Martin ready to show what he can do with race car
You’ll have to excuse Mike Martin if he’s a little on edge this week.
That’s because for the first time since he left Yuma in 1999, he’s going to be performing in front of his hometown crowd, and he doesn’t want to disappoint. So, he’s a little nervous.
Martin will be one of the drivers entered in this weekend’s Lucas Oil American Sprint Car Series presented by MavTV, Canyon Region event for non-winged sprint cars at Cocopah Speedway.
“It’s exciting. It’s nervousing,” said Martin this week as he talked about doing what he loves to do best on what was once his home track.
“People don’t realize and understand, I could go out and run my butt off and run fifth, but they see you run fifth. They don’t maybe understand the caliber of what you’re up against or who you’re racing with. So for me to do well, to perform well, is pretty important.”
Martin actually raced at Cocopah Speedway earlier this year when he put together a last-minute entry for the ASCS National Tour event for winged sprint cars in March. It was so hastily arranged that he had to borrow a wing from another driver at the track.
Therefore, he doesn’t consider that effort an official, first-time appearance.
And for good reason. Since 1999 he’s been pursuing his dream of driving sprint cars – non-winged sprint cars. But never in all those years has he had the chance to show what he can do with one of these cars at home. His career has seen him race in countless events in Phoenix and Tucson, and as far away as the Los Angeles area, Las Vegas, New Mexico and Texas.
To date, Martin has six non-wing feature event wins to his credit. He’d like to add No. 7 to the list Saturday night.
“We’ve had a couple of good runs here lately, and going into this weekend I feel good because we had a good run last weekend, just as far as knowing we’re fast.”
In the Canyon Region event last weekend at Canyon Speedway Park, Martin ran 11th in the 20-car feature event after starting sixth and being sent to the back for stopping to avoid a car that had spun.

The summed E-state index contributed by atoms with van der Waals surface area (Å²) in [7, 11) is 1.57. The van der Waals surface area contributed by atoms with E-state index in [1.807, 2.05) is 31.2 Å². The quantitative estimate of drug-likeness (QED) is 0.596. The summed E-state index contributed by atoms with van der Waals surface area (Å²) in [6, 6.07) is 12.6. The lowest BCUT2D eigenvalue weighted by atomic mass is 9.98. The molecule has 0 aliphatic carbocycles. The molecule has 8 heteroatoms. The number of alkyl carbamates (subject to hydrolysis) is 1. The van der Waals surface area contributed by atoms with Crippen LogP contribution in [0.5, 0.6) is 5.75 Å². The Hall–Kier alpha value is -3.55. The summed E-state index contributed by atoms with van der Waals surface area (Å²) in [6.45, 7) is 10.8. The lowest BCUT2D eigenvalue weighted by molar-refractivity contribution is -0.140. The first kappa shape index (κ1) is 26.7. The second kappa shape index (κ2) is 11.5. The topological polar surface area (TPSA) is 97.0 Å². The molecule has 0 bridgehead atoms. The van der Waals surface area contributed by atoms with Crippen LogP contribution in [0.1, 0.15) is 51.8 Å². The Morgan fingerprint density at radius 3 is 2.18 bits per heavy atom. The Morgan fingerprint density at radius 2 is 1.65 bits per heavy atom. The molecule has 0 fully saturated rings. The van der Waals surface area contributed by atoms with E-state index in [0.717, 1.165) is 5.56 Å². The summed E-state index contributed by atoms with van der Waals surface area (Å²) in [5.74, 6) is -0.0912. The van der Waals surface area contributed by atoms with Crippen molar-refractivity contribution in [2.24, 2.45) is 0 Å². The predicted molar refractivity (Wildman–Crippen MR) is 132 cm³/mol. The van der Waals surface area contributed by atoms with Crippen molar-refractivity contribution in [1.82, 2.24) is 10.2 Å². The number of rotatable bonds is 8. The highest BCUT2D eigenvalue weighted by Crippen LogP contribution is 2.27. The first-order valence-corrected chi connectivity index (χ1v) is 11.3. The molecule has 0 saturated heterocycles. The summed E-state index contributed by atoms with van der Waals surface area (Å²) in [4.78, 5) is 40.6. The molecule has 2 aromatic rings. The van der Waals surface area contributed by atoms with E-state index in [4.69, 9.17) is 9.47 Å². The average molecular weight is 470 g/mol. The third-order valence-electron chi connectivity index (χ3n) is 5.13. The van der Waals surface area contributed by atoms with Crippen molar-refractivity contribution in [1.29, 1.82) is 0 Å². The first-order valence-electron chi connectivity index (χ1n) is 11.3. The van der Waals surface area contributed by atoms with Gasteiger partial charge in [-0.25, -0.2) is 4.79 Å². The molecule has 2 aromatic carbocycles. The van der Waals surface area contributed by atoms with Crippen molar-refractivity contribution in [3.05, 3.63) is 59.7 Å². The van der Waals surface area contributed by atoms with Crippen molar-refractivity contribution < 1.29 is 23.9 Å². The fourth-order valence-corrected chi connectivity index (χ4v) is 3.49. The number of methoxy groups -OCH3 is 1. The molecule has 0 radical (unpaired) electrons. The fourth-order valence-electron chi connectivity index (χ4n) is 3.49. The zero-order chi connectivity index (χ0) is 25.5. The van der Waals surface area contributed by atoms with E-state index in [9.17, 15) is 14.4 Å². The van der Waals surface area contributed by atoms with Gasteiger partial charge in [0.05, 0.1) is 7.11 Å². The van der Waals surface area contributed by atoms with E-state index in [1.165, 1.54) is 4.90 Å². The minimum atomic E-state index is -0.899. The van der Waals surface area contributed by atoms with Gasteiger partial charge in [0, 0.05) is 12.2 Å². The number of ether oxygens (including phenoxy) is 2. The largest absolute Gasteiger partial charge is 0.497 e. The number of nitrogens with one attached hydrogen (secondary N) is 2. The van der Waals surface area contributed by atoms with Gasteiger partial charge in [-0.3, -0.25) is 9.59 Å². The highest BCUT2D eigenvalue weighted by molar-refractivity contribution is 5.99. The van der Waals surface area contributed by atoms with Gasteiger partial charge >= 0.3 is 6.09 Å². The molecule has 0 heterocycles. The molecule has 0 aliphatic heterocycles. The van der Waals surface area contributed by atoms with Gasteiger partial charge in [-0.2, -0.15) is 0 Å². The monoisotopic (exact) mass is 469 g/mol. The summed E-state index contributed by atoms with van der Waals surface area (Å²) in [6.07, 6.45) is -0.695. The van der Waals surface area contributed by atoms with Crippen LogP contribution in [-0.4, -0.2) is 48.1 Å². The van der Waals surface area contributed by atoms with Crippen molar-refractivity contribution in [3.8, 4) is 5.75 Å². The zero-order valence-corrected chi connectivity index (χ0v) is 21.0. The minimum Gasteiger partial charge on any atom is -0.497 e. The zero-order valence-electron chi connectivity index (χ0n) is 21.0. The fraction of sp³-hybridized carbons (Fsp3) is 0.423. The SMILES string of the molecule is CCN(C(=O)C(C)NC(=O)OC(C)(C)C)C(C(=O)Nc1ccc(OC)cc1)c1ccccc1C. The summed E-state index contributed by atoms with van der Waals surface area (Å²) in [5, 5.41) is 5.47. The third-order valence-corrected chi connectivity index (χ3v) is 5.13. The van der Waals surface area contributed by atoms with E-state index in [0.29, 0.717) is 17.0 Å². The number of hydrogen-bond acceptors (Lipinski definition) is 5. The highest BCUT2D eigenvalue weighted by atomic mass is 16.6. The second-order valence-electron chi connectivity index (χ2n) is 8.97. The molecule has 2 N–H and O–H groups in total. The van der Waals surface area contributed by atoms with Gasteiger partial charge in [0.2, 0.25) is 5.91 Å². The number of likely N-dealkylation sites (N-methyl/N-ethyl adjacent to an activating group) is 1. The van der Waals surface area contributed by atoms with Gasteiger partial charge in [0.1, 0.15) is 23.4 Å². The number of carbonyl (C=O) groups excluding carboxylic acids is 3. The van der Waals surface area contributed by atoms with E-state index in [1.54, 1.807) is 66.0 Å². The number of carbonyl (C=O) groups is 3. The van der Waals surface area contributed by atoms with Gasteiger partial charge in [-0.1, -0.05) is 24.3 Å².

In the 2012 season opener, he ran seventh.
Martin cut his racing teeth at Cocopah Speedway, back when the track was known as Yuma Speedway. Having just turned 20, he brought out a Street Stock for the 1996 season, but the car broke after two events and Martin said he didn’t have the money to fix it.
This was after he had helped his friend’s father, Stan Simala, win the Street Stock title in 1994. In 1997 Martin chose to help Simala’s son Brett Simala win the Street Stock title, and in 1998 Martin bought Simala’s car and went back to driving.
Although he was winning that season, he said he wasn’t having any fun. Besides, Brett Simala and another friend, Kent Rosevear, had chosen to go sprint car racing, and Martin wanted to do the same.
So, before the 1998 season was over, he sold his car. He also sold a boat and a truck to put together $20,000 to buy a sprint car and one motor. He also financed a new truck and a trailer.
“Kent was doing it. Brett was doing it. And I wanted to do this,” said Martin. “I wanted to go sprint car racing. I didn’t care. I was going racing.”
In retrospect, however, Martin said the way he did it was a huge mistake.
“Being from Yuma there were no resources, there was nobody to talk to, to show me what I was doing, if I was doing something wrong or not right. So for the first six nights, I drove a car that the motor was 90 degrees out of timing.
“And then once that got fixed, the steering gear wasn’t right in it, but you don’t know this, because you don’t know how it’s supposed to feel.
“So I beat myself up for three years trying to learn all of this stuff on my own.”
In the meantime, Simala and Rosevear both gave up racing sprint cars.
Now, 13 years and thousands of laps later, Martin finally feels he’s arrived.
“Now I’m there. I have the equipment, I have the experience. Now I’m finally where I feel I need to be. It would have been nice to be there five years ago.”